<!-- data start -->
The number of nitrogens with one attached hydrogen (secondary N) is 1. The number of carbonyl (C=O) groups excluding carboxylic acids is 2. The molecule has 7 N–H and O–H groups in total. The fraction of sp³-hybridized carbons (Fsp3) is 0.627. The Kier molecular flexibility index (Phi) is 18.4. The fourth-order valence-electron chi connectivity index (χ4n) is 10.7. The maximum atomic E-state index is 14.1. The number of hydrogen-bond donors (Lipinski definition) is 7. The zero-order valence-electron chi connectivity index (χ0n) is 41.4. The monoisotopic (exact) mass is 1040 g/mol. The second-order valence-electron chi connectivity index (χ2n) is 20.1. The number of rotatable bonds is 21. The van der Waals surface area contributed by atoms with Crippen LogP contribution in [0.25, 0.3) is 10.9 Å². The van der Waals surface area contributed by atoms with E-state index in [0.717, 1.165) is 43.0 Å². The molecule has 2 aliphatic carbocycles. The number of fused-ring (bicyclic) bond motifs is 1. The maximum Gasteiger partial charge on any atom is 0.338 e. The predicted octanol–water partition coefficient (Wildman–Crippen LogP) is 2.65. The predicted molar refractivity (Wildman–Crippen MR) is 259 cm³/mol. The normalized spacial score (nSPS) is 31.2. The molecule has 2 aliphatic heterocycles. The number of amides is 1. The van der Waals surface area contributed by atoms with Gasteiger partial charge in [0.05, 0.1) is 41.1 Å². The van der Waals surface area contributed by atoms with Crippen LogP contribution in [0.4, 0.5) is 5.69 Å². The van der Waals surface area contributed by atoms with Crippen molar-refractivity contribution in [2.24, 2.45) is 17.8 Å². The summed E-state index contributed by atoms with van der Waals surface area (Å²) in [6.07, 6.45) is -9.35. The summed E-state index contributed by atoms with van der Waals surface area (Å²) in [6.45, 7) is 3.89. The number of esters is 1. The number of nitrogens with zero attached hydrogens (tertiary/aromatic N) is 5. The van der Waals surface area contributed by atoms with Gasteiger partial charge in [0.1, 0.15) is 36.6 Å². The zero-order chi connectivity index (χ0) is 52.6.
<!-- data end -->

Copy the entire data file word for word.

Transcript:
The number of nitrogens with one attached hydrogen (secondary N) is 1. The number of carbonyl (C=O) groups excluding carboxylic acids is 2. The molecule has 7 N–H and O–H groups in total. The fraction of sp³-hybridized carbons (Fsp3) is 0.627. The Kier molecular flexibility index (Phi) is 18.4. The fourth-order valence-electron chi connectivity index (χ4n) is 10.7. The maximum atomic E-state index is 14.1. The number of hydrogen-bond donors (Lipinski definition) is 7. The zero-order valence-electron chi connectivity index (χ0n) is 41.4. The monoisotopic (exact) mass is 1040 g/mol. The second-order valence-electron chi connectivity index (χ2n) is 20.1. The number of rotatable bonds is 21. The van der Waals surface area contributed by atoms with Crippen LogP contribution in [0.25, 0.3) is 10.9 Å². The van der Waals surface area contributed by atoms with E-state index in [0.717, 1.165) is 43.0 Å². The molecule has 2 aliphatic carbocycles. The number of fused-ring (bicyclic) bond motifs is 1. The maximum Gasteiger partial charge on any atom is 0.338 e. The predicted octanol–water partition coefficient (Wildman–Crippen LogP) is 2.65. The predicted molar refractivity (Wildman–Crippen MR) is 259 cm³/mol. The normalized spacial score (nSPS) is 31.2. The molecule has 2 aliphatic heterocycles. The number of amides is 1. The van der Waals surface area contributed by atoms with Gasteiger partial charge in [0.05, 0.1) is 41.1 Å². The van der Waals surface area contributed by atoms with Crippen LogP contribution in [0.4, 0.5) is 5.69 Å². The van der Waals surface area contributed by atoms with Crippen molar-refractivity contribution in [2.24, 2.45) is 17.8 Å². The summed E-state index contributed by atoms with van der Waals surface area (Å²) in [6.07, 6.45) is -9.35. The summed E-state index contributed by atoms with van der Waals surface area (Å²) in [6.45, 7) is 3.89. The number of esters is 1. The number of nitrogens with zero attached hydrogens (tertiary/aromatic N) is 5. The van der Waals surface area contributed by atoms with Gasteiger partial charge in [0.1, 0.15) is 36.6 Å². The zero-order chi connectivity index (χ0) is 52.6.